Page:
Sunday, May 19, 2019 1:00 am
Biden looks to close divide
Believes country wants unity over continued anger
PHILADELPHIA – His party may be enraged by Donald Trump's presidency, but Democratic presidential candidate Joe Biden insisted Saturday that Democrats will not defeat the Republican president if they pick an angry nominee.
Facing thousands of voters in his native Pennsylvania for the second time as a 2020 contender, the former vice president offered a call for bipartisan unity that seemed far more aimed at a general election audience than the fiery Democratic activists most active in the presidential primary process. He acknowledged, however, that some believe Democrats should nominate a candidate who can tap into their party's anti-Trump anger.
“That's what they are saying you have to do to win the Democratic nomination. Well, I don't believe it,” Biden declared. “I believe Democrats want to unify this nation. That's what the party's always been about. That's what it's always been about. Unity.”
Biden's moderate message highlights his chief advantage and chief liability in the early days of the nascent presidential contest, which has so far been defined by fierce resistance to Trump on the left and equally aggressive vitriol on the right.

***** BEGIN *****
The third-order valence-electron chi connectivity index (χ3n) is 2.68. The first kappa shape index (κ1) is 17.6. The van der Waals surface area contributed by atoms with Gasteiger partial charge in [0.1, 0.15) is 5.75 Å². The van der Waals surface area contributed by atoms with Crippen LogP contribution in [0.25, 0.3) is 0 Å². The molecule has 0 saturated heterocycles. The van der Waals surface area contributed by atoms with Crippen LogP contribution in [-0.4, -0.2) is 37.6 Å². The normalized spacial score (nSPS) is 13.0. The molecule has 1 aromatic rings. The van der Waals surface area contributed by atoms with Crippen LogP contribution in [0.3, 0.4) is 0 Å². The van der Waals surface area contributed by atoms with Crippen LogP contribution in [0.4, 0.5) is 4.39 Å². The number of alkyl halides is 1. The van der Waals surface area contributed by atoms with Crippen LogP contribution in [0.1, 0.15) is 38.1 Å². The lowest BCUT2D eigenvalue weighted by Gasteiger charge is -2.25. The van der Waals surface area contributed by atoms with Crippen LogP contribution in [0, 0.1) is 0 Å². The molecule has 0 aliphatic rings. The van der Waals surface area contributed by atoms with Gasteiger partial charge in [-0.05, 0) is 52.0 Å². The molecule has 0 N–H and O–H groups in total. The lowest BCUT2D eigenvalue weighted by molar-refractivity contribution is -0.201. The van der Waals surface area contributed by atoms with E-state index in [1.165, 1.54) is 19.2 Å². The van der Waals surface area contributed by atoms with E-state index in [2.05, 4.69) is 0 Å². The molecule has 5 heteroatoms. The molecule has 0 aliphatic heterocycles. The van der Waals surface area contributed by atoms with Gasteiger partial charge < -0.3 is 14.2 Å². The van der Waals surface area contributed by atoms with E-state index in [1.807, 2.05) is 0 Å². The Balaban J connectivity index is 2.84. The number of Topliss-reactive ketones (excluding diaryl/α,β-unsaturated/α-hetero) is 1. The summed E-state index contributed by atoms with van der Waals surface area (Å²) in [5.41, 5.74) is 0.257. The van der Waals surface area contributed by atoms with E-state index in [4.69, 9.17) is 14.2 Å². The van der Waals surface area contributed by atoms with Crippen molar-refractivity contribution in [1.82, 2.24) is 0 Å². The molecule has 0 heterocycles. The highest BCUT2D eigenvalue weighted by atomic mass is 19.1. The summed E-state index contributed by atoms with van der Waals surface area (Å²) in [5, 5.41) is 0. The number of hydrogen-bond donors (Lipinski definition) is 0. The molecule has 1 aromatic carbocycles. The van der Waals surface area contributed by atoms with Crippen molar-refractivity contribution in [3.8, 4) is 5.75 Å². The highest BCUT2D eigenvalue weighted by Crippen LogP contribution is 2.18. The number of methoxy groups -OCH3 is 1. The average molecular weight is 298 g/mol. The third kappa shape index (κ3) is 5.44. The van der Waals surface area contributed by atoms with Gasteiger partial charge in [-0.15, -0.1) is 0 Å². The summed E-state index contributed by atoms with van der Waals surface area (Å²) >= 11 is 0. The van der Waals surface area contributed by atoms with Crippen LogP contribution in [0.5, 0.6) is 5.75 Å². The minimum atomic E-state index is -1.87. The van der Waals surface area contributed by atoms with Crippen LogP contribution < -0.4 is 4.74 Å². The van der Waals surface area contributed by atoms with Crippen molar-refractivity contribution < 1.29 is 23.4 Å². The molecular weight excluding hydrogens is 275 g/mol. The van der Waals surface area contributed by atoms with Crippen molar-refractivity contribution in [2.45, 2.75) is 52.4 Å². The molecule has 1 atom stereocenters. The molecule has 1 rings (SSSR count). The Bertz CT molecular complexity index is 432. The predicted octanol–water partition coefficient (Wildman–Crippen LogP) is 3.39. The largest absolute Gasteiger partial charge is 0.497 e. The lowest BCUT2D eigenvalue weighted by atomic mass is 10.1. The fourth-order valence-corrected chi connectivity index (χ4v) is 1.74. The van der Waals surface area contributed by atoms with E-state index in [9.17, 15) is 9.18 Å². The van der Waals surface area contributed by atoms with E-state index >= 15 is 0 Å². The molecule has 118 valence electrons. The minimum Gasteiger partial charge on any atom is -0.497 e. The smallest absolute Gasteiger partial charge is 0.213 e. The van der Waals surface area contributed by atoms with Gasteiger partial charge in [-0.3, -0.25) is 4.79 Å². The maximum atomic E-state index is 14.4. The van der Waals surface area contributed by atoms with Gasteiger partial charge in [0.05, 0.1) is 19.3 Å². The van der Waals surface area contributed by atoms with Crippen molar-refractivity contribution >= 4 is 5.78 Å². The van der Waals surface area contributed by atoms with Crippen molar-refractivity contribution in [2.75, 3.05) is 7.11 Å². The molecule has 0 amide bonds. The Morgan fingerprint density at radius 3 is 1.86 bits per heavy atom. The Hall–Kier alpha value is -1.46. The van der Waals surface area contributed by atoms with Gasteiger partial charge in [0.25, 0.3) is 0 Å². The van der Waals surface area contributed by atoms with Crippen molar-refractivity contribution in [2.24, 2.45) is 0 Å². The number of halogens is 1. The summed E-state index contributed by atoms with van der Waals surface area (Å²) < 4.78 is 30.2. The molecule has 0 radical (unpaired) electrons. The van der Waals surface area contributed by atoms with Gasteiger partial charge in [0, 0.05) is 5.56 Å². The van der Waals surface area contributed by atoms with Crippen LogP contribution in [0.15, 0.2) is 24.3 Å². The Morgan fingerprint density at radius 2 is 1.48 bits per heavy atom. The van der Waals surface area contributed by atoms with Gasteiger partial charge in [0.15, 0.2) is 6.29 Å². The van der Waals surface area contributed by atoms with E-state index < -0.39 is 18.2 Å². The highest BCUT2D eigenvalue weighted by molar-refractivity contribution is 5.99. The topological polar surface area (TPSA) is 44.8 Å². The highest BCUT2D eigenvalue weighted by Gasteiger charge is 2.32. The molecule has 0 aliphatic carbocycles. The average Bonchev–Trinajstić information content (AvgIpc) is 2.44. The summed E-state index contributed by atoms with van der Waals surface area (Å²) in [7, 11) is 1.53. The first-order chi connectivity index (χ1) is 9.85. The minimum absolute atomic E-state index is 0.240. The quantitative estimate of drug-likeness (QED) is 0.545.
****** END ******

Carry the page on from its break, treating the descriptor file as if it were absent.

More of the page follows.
Biden's centrist approach may help him win over independents, but it threatens to alienate liberals who favor a more aggressive approach in policy and personality to counter Trump's turbulent presidency.
“I want aggressive change. I'm not hearing that from him yet,” said 45-year-old Jennifer Moyer of Blandon, Pennsylvania, who attended Biden's rally and said she's 90% sold on his candidacy. “I don't want middle of the road.”
The event was the culmination of a three-week rollout that began and ended in Pennsylvania, home to Biden's campaign headquarters.
The 76-year-old native of working-class Scranton, Pennsylvania, has climbed to the front of the crowded primary field, in part by ignoring his Democratic rivals and focusing on his ability to compete with Trump head-to-head next year.
Biden is betting big that voters in the Midwest and beyond will ultimately embrace his optimistic appeal.